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Brookfield Zoo animal spotlight: African painted dog

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We've got a new feature here on The Doings called the "Brookfield Zoo animal spotlight." Each month, we will feature one (or more) of Brookfield Zoo's animals and give you some background information about the animal(s), its species, its family and its connection to the zoo! This week, the Brookfield Zoo's Chris Howes answered our questions.

Animal's name: Kim

Species: African painted dog

Birth date: November 19, 2004

How long has this animal been at the zoo: Kim has been at Brookfield Zoo since March 2010.

Q. Give us a bit of background on Kim’s species.

A. African painted dogs are fascinating in so many ways. They have large ears and a potent, musky odor. Their hearing and sense of smell are very important in these animals’ daily lives. Their keen hearing helps them track down their main prey of hoofed animals like impalas, gazelles, wildebeests and zebras, as well as smaller animals like hares. As for their sense of smell, they use that to “dog” another member of the pack in case it becomes separated or even to keep tabs on another pack. Of course, their sense of sight isn’t too shabby, either.

Q. Does Kim have any other family at the zoo?

A. Like any big family, Kim’s changes frequently. Currently, her children at the zoo are males Nar, Jack and Haka and females Betty, Sienna and Mazie. Two females born to her in 2012 have left for other zoos to become acquainted with others of their species.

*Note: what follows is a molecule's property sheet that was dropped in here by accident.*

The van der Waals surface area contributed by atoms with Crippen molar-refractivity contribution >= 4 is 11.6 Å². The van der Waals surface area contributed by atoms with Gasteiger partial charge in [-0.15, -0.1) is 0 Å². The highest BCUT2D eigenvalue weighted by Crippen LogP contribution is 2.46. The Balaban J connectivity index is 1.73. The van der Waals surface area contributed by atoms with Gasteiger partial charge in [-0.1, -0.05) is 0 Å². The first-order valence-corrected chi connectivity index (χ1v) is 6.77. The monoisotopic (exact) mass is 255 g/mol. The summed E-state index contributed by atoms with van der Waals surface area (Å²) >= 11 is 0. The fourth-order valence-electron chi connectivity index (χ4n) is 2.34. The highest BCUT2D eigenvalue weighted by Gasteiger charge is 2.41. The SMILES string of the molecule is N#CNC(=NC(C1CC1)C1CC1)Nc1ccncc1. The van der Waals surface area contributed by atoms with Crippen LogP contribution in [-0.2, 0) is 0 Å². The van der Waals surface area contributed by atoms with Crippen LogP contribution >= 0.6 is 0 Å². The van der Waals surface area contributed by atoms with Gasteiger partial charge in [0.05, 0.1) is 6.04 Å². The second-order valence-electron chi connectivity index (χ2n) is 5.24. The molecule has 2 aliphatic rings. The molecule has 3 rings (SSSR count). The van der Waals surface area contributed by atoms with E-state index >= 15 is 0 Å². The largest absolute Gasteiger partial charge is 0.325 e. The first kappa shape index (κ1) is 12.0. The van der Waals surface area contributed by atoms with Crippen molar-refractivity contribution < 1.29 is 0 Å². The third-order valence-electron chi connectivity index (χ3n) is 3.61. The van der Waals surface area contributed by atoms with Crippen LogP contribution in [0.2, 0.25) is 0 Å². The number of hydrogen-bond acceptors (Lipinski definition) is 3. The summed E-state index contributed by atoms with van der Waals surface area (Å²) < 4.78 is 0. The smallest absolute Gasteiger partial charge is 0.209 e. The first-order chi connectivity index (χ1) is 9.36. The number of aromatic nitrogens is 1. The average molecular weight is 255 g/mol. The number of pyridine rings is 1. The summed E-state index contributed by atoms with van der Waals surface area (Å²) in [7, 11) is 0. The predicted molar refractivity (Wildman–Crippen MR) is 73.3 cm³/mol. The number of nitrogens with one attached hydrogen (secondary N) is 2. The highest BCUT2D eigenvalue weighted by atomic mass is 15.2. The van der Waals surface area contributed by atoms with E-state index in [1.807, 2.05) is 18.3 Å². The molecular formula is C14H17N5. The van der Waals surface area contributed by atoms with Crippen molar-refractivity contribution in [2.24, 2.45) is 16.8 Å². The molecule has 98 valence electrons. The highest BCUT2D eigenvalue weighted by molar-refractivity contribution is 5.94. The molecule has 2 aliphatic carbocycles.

Q. What are Kim’s interactions with people on a daily basis?

A. The zookeepers at Brookfield Zoo are known in the zoo world for being experts at making the animals’ daily lives stimulating physically and mentally. The African painted dogs are no exception. Keepers conduct training sessions using a technique called “positive reinforcement,” which means the painted dogs are rewarded for doing desired behaviors. Kim and the other painted dogs know behaviors such as “down” and “paws up.” Kim is said to know the most. Many times, these behaviors help zoo animals present specific body parts for medical inspection.

Q. Why is it important to learn more about African painted dogs?

A. Staff at Brookfield Zoo strongly believe that having a good understanding of a species helps the public feel more motivated to take positive action for that species. Sadly, that is especially needed for these animals, which are one of Africa’s most endangered predators, thanks to persecution by farmers, the shrinking painted dog habitat, loss of their prey and diseases caught from domestic dogs. The Chicago Zoological Society wants to help save painted dogs, which is why it is hosting a conference in late April to gather experts from around the world to discuss these animals’ welfare in zoos and conservation in the wild.

Q. Anything else you want to say about this animal?

A. Any animals with all pointed teeth must be pretty capable hunters — and they are! Relative to their body weight, they can bite down harder than any other canid. But all is not fierceness with these animals. Among themselves, they have a lot of qualities that, to people, may seem almost friendly. They share food with each other, even giving puppies the first chance at a freshly killed prey item. They also care for any injured or ill members among a group, which typically consist of two males for every female. Their greeting ceremonies consist of lots of licking, twittering and tail wagging.

To learn more about Kim or any of the other animals at Brookfield Zoo, go to www.CZS.org or like Brookfield Zoo on Facebook at www.Facebook.com/BrookfieldZoo.

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